Down, down, deeper and down... How Status Quo lyrics reflect share price tumble

Francis Rossi, pictured right, at Rochester Castle Concerts with Rick Parfitt
Francis Rossi, pictured right, at Rochester Castle Concerts with Rick Parfitt

by David Philpott, Chairman of IoD Kent branch

For some reason, I seem to entitle many of the articles I write with the names of the pop songs of yesteryear.

“Reasons to be Cheerful” and “I should be so Lucky” a la Ian Dury and Kylie Minogue have both found their way into larger font at the top of the page and now I give centre stage to Francis Rossi (pictured left with Rick Parfitt).

However, it is only in an ironic sense for there is no more Status Quo in the world of banking and high finance – a theme which I take up now and indeed a theme which I find myself returning to time and again on these pages.

As I write, share prices tumble day on day, down, down, deeper and down - and that goes for Mr Zuckerberg’s fanfared launch on the NYSE with Facebook.

I do not get much of a postbag; the occasional email here and there. But when I write about banks and bankers it is as if a dam is breached and I am deluged with opinions from people who have incurred some misfortune at the hands of the banks.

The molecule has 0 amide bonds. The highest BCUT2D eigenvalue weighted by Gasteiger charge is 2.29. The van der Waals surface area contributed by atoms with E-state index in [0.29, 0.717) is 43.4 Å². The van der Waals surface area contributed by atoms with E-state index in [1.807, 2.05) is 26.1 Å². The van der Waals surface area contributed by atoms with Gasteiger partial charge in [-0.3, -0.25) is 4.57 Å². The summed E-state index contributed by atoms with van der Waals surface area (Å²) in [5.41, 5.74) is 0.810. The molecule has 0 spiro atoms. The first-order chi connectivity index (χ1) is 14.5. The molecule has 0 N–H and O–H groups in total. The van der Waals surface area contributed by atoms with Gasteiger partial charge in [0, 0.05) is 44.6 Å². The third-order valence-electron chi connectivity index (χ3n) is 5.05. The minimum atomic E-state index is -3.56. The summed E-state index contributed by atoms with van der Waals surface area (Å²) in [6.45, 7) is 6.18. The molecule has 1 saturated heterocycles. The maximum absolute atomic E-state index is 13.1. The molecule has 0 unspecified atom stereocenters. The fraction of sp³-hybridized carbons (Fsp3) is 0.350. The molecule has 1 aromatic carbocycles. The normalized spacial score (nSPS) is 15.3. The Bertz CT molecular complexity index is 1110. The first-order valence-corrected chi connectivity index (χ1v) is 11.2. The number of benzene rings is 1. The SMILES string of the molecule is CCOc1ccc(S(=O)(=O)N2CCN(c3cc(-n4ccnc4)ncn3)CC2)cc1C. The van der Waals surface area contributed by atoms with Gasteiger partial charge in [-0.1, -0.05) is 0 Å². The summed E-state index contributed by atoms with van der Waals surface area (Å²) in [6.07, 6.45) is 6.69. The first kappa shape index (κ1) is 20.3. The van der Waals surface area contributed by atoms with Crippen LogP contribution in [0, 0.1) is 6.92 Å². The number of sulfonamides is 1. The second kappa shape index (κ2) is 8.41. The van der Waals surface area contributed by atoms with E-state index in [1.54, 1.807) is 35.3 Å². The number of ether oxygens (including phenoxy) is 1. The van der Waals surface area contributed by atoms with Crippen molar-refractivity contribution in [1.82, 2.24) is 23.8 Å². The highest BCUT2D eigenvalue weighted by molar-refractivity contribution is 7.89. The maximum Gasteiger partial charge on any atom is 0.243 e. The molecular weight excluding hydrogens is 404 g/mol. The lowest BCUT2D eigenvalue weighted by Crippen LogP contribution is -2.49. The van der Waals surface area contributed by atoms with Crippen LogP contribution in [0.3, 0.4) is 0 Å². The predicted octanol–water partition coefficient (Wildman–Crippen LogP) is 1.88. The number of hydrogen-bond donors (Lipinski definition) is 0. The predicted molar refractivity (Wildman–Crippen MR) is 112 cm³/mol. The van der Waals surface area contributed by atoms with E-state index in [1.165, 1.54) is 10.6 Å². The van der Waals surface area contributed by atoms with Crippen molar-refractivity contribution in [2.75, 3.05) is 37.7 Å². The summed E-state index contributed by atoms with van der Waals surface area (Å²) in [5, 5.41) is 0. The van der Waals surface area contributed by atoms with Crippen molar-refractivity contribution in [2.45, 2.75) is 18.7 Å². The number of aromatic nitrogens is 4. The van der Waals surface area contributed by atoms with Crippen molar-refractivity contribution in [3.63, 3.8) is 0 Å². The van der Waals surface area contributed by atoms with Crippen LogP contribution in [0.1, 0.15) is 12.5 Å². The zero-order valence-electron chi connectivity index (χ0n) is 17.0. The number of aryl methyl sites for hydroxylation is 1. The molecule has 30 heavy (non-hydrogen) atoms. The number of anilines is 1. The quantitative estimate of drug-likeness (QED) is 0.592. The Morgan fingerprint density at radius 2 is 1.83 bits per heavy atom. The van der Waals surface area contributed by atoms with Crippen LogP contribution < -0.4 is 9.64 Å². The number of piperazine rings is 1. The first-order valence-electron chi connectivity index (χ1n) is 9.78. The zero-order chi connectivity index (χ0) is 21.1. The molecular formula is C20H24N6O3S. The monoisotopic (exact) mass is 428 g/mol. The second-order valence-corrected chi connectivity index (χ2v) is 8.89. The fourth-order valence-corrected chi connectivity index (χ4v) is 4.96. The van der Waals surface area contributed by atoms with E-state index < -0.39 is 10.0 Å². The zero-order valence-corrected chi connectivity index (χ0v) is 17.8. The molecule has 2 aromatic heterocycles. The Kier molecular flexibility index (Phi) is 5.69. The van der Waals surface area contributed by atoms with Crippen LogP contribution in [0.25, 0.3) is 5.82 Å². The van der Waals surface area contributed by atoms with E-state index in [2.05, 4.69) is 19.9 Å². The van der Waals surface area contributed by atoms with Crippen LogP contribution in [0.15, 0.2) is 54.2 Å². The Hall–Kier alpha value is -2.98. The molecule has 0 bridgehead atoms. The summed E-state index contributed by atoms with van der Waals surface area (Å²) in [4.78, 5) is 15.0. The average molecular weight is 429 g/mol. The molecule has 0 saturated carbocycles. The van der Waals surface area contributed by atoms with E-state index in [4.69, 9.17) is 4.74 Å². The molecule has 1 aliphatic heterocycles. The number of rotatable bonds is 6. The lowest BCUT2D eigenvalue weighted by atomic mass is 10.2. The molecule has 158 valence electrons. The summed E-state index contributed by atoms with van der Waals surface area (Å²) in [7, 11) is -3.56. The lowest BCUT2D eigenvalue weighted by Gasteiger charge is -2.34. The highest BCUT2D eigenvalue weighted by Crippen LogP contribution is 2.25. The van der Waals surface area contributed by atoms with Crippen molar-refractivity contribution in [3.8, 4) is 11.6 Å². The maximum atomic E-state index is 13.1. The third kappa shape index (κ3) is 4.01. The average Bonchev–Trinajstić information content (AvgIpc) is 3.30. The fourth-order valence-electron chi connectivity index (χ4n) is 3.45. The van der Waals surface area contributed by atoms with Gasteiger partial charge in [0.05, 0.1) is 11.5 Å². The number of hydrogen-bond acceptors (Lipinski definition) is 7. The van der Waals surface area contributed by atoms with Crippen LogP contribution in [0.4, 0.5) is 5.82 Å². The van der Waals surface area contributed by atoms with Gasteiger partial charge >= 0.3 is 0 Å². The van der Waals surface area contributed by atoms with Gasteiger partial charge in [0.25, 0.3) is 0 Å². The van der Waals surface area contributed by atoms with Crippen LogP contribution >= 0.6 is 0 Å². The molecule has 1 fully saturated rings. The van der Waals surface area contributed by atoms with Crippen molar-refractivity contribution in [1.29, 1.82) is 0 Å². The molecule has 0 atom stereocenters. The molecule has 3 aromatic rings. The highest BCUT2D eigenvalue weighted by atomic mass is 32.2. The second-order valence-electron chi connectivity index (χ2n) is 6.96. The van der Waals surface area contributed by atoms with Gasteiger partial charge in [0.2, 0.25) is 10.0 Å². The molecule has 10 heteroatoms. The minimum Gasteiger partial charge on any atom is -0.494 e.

Their business was either ruined by the banks calling in loans or their business could not grow because the banks were not lending any money. It seems that the high street bank manager and even the regional corporate chap is damned if he does and damned if he doesn’t.

I am interested in banking right now, not because of the imminent Grexit – Greece leaving the Eurozone – nor indeed Moody’s downgrading of 16 Spanish Banks, Santander included. I write instead of a lost glorious opportunity.

A few weeks ago, just around the time of the enforced Merkozy divorce, when Frau Angela was forced to go Dutch (or Hollande at least), a big banking event seemed to pass by unnoticed in the midst of the latest Euro crisis. The banking event of which I speak should have been such a big story, but it did little more than make the ticker tape and the foot of the screen on Sky News.

And what is this big banking story I hear you asking? Well, only that the Royal Bank of Scotland paid back all the money it borrowed from the government.

It was a re-capitalisation project that many of us thought was nothing more than a soft loan that would never get repaid. Yet here we are four years on from the 2008 catastrophe and RBS has paid back £163bn to the British taxpayer.

So, Up, Up and Away in my Beautiful Balloon (payment) it is. Let’s hope that those banks which have been forgiven are as forgiving with their customers in the months ahead.

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